Brian Sims has held Philadelphia’s 182nd District House seat since 2012, earning a reputation as a progressive in an area featuring a wide area of Center City. This year in the primary he will face Democratic candidates Louis Lanni, Marni Snyder and Ben Waxman.
On Saturday, Sims’ camp sent a fundraising email to his supporters addressed from him in which he said, "I never expected to have this big of a target on my back. The right-wing extremists are trying to take this seat so they can push their anti-choice and anti-equality agenda through our State House."
Though Sims has competition from Democrats in the primary, he does not have any from Republicans. No Republicans are on the ballot, according to the City Commissioners Office. And because no candidates are running as Republicans in the primary, no candidates can run as Republicans in the general election.
None of the Democrats Sims is facing appear to be "right-wing extremists." Like Sims, Lanni is openly gay. He’s run as a Republican in the past, unsuccessfully, but has stated the importance of a hate crimes statute for Pennsylvania and describes himself as a moderate on his campaign’s official Facebook page. Waxman and Snyder have also promoted progressive issues, such as gay rights, increased education funding, school reform, women’s rights and criminal justice reform.
"I don’t think any of us are right-wing extremists," Snyder said.
Snyder, who described Sims’ email as "extremely poorly worded," said she received a call from Sims the day the email went out while she was out "knocking on doors" in the district.
"He called my cell phone and said, ‘I want you to know that this email went out and was terribly worded,’" she said.
Waxman also said Sims called him to apologize after sending the email. Lanni could not be reached for comment.
Both Snyder and Waxman said they were not bothered by the email, citing their concerns for the district and their respective campaigns.
Sims followed up his fundraising email the same day with another email saying he was "sincerely sorry for offending my challengers for the State House." He said in the email, "when I wrote about the right-wing extremists and their anti-choice, anti-equality agenda, I was referring to the Donald Trumps and Koch brothers of the world, not the Democrats running for my State House seat."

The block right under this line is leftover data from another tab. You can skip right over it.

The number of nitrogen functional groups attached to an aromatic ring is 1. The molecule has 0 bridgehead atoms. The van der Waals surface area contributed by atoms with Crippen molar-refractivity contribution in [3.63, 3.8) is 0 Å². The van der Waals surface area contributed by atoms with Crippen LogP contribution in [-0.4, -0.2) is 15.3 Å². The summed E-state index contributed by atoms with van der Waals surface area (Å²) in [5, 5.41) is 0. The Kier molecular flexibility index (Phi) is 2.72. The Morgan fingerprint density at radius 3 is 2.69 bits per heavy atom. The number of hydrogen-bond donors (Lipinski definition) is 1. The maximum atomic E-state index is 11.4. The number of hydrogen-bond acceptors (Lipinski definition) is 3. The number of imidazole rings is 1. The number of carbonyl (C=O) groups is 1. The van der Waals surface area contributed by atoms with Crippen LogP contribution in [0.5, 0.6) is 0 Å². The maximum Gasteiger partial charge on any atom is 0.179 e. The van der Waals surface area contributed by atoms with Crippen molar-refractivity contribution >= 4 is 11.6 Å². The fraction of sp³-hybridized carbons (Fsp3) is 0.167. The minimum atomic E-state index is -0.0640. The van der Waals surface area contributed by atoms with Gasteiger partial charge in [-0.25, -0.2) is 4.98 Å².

Dan Siegel, a lead consultant on Sims’ campaign, said the original email was meant to capture the same meaning as the clarification email but was worded poorly.
"It read another way to people," he said.
Joe DeFelice, chairman of the Philadelphia Republican City Committee, called Sims’ actions "political puffing."
"The people at the other end of his emails probably don't know what his district looks like," DeFelice said. "It's normal campaign rhetoric but frankly disingenuous in this point."
Democratic State Rep. Brian Sims sent a fundraising email to his supporters notifying them of an attack on his seat: "The right-wing extremists are trying to take this seat so they can push their anti-choice and anti-equality agenda through our State House."
But no Republicans are running for his seat, and it’s too late for any to enter the race as Republicans. The three Democrats running against him are not "right-wing extremists." The clarification email sent the same day apologized for the word choices but doesn’t undo the statement that had been prepared, written and sent to followers, asking them for a donation.
We rate the statement Pants On Fire.